“Blue Point’s Oatmeal Stout was the first craft beer I ever had. My sister was working at the old River Avenue location and brought home a growler one day. It was so fucking good. Dark beer had this weird reputation about being heavy and thick and filling. Oatmeal wasn’t that. There were layers of roast and chocolate, but so light and refreshing. It didn’t make sense at first. That got me hooked on beers that were new and different and led to me entering the industry, which now is owning two bars.” — Terence Daly, Co-Owner, Great South Bar and Sayville Athletic Club
“I’m thankful for Blue Point’s flagship, Toasted Lager. When the brewery introduced it over 20 years ago, Toasted Lager was Long Island’s answer to Sam Adams Lager and Brooklyn Lager, helping to put the area on the craft beer-map. Today, Toasted Lager continues to be a go-to beer with the crisp, refreshing hoppiness of a lager and subtle notes of roasted malts.” — Bernie Kilkelly, publisher of LIBeerGuide.com
“This is the perfect time of year to be thankful for the beer that made me fall in love with the Long Island craft-beer scene, Black Friday from Long Ireland. I wrote my last paper in college on the craft-beer community and interviewed co-owner Dan Burke for it. So, when drinking that perfect dark, rich, barrel-aged imperial stout it warms me up and reminds me to be thankful that I’m apart of the greatest industry in the world.” — Alyssa Eriksen, Tasting Room and Events Manager, 1940s Brewing Company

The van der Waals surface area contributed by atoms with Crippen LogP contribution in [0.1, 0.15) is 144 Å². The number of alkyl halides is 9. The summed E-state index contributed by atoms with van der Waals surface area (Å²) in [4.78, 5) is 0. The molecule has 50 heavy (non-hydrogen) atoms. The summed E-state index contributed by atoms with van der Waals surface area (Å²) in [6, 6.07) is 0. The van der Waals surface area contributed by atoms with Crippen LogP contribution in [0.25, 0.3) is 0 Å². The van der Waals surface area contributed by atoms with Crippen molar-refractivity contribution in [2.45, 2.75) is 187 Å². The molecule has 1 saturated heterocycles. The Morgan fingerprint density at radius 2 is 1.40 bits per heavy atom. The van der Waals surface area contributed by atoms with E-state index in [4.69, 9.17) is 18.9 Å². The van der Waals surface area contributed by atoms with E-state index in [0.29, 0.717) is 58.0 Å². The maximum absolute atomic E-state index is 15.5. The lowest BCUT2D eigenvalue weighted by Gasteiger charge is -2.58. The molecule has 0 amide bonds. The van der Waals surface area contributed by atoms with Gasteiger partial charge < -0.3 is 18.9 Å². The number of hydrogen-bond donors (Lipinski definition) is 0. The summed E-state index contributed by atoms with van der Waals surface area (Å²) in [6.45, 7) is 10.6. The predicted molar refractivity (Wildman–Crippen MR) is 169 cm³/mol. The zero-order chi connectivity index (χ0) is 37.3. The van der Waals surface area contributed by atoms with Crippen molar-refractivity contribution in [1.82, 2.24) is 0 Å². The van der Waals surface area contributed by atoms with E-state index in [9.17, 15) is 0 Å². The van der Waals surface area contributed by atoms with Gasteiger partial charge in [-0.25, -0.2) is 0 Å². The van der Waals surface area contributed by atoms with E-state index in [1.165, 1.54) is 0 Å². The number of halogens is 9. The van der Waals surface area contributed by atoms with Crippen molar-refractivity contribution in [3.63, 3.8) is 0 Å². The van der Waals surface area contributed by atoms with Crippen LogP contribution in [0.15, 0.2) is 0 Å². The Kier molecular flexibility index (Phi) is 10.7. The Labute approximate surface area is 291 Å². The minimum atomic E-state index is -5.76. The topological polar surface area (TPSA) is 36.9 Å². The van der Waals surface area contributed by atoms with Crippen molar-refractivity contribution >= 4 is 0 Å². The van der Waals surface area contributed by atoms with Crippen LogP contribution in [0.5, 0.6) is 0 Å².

“On certain summer evenings on Long Island, the day’s denim lingers before fading to a sky of firelight and haze, filled with the faint smells of cut lawns and barbecues. On one such night, in a post-Pete’s Wicked wasteland, my brother-in-law brought a short, dark bottle from Belgium to my home. On it, an artistic ‘12’ sat beneath a shield. He quietly said, ‘Chances are you may never have this again.’ An optimistic future date of consumption spoke to my sense of liquid time that was beyond my comprehension. The Westvleteren 12. Looking through purple caramel towards the setting sun, I could observe a high watermark of many other conquests. To quote Jack Donaghy quoting Hans Gruber, ‘And Alexander wept, for there were no more worlds to conquer.’ I felt a wave of thanks—to the brewer, the transporter, my brother-in-law; beer is community liquified.” — William Kiernan, Co-Owner, Sand City Brewing Company